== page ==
I appreciate that nutrition is a constant in the news because it helps continue to drive the conversation about our health.  Most recently, there was a particularly negative article about the role of nutrition in cancer prevention in the New York Times.  The data has been all over the place over the years as cancer and nutrition is a difficult relationship to study, but sometimes pointing that out to the lay public and oversimplifying scientific data does more harm than good.  The average American is not going to take the extra step to read the research that derives this article or check out what the American Institute for Cancer Research has to say about it or even make sure they ask their health care team about it.

I guess all I can do is comment on these stories, stay on top of the good and the bad in the publishing world, and keep a research oriented focus so that I can give my patients the best possible advice.  Just be forewarned: even when it comes to the best news outlets, don't fall prey to the salacious headline and always stay open to all sides of the discussion.

3-D Printing Whhhaaaaat?

Just a fun tid-bit for the day!  Researchers in Germany are developing 3-D printed food specially designed to look and taste great while having the ability to melt in the mouth and slide down the throat for dysphagia patients.

While the technology isn't ready for market just yet, I was stunned at the concept of 3-D printers having the capability to create something that we ingest, has nutrients, and feeds our cells and muscles and bones and brains.  I guess with all of the food technology that exists in this world I shouldn't be so surprised!  I am glad however it is being designed with the aging population in mind as many conditions can cause dysphagia (strokes, Alzheimer's, Parkinson's, head and neck cancers, MS, among others).

Check out the article in Tech Crunch (link above).  What food technology do you envision happening in the next 5 or 10 years that is likely to blow our minds?!

A Trip Abroad: Budapest and Prague

Sorry for being MIA from the blogosphere for awhile!  I went on a trip abroad and enjoyed being mostly unplugged (save for a few mins of wifi here and there).  I still have to go through all of my pictures and will be sure to include some on here as a follow-up post.  :)  

My initial thoughts on the trip:

Budapest: Beautiful, friendly, clean, manageable, accessible.  Many spoke English, signs were also in English, it had beautiful open streets that felt friendly and it reminded me of Boston in a lot of ways.  I had my first marketplace haggling experience which was kind of fun.  They also layered a lot of symbolism and history into all parts of the construction of the city which was very interesting to learn about.

Prague: Stunning.  Simply stunning to walk along the cobblestone roads and see the architecture.  The city was also very manageable from a size perspective and walking all over the place was so enjoyable.  Prague was slightly less manageable from an English speaking perspective (but still fine), had great food (mmmnnnn...) and they sure loved their beer.  Pilsner Urquel and Staropramen are everywhere!

100 Happy Days

Hey everyone!  I have started out this year with a few challenges and I feel that I just need to take time to be thankful for all of the wonderful things in my life - people, food, experiences, nature, and the list goes on.  I want to refocus my energy and just simply be happy.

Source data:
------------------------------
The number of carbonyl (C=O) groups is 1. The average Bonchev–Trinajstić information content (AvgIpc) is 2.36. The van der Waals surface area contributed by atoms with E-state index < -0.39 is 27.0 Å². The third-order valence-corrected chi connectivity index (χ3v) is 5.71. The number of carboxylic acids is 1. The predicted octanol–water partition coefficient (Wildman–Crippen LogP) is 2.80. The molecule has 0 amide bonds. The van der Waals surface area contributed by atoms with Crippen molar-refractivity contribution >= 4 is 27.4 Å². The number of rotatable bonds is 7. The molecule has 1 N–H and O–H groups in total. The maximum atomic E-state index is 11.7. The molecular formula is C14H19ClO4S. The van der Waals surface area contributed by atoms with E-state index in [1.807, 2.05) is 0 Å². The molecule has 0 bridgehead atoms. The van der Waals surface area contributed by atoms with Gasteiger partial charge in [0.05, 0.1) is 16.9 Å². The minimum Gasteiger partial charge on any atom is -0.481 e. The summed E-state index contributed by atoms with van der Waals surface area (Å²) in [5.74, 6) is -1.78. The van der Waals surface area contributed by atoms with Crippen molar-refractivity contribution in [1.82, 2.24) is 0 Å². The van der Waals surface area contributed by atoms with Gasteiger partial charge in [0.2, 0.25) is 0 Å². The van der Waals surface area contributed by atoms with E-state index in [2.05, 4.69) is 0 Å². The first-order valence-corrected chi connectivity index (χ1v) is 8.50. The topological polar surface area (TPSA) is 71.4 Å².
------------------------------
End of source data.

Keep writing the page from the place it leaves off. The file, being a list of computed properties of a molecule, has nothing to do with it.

I'm going to take the next 100 days to try to document such a task using the #100happydays on social media (namely instagram: @whitneyba).  Well that and use the e-mail intructions for whichever pics I want to keep private.

So will you join me?  Doesn't have to be the same 100 days, but follow the principle of trying to acknowledge one small thing daily that makes you happy every day.  If you decide to, feel free to sign up here and share your pics with us!

Supermarket Savvy & the Taste of Eating 'Right'

Happy National Nutrition Month all!

This year, the theme for NNM is 'Enjoy the taste of eating right!', and I just love that sentiment because food tastes great.  There are a plethora of flavors out there, and as an honest foodie, it makes me sad when I hear about people being addicted to three things: salt, sugar, fat.  This isn't because they don't have interesting flavor properties, it's because they tend to dominate, and start to slowly drown out a lot of other amazing flavors.

Real food tastes great.  Real herbs, spices, produce, eggs, cheese, poultry/meat/fish.  And the list goes on... All great.  The awesome bonus to this is the role that good food can play in meeting health goals.  That means that your health goals can be reached by eating real, whole foods.  This is not an accident.  I always joke to patients that if they were busy eating their recommended servings of fruits and vegetables, they'd have little room for 'the crap'.  We laugh together, but I mean it.  

Learning how to properly grocery shop, stock a pantry, make a meal out of a few basic ingredients, and utilize a few basic knife and cooking techniques are essential life tools.  Essential life tools that become part of your roadmap to 'eating right'.

Some great resources I love to help get you there!

  • Supermarket Savvy: A virtual tool for healthier shopping aimed at consumers, chefs, and RDNs!
  • Meal Makeover Moms: Two RDN's that have dedicated their careers to developing family-friend cookbooks and spreading the news on necessary tools for a healthy kitchen.
  • MyPlate Healthy Eating on a Budget: From the MyPlate messaging, tip sheets and tools to help with meal planning for the budget-conscious household.
  • Fruits and Veggies More Matters: This public health campaign is the most important thing you can learn for meal planning.  And seasonality matters.  I beg you to check out the site and use their tools!
  • Whole Foods Healthy Cooking Guide: Great tools for the visual learner - watch their healthier cooking videos to master new kitchen techniques and use their whole grains guide to rotate in new options.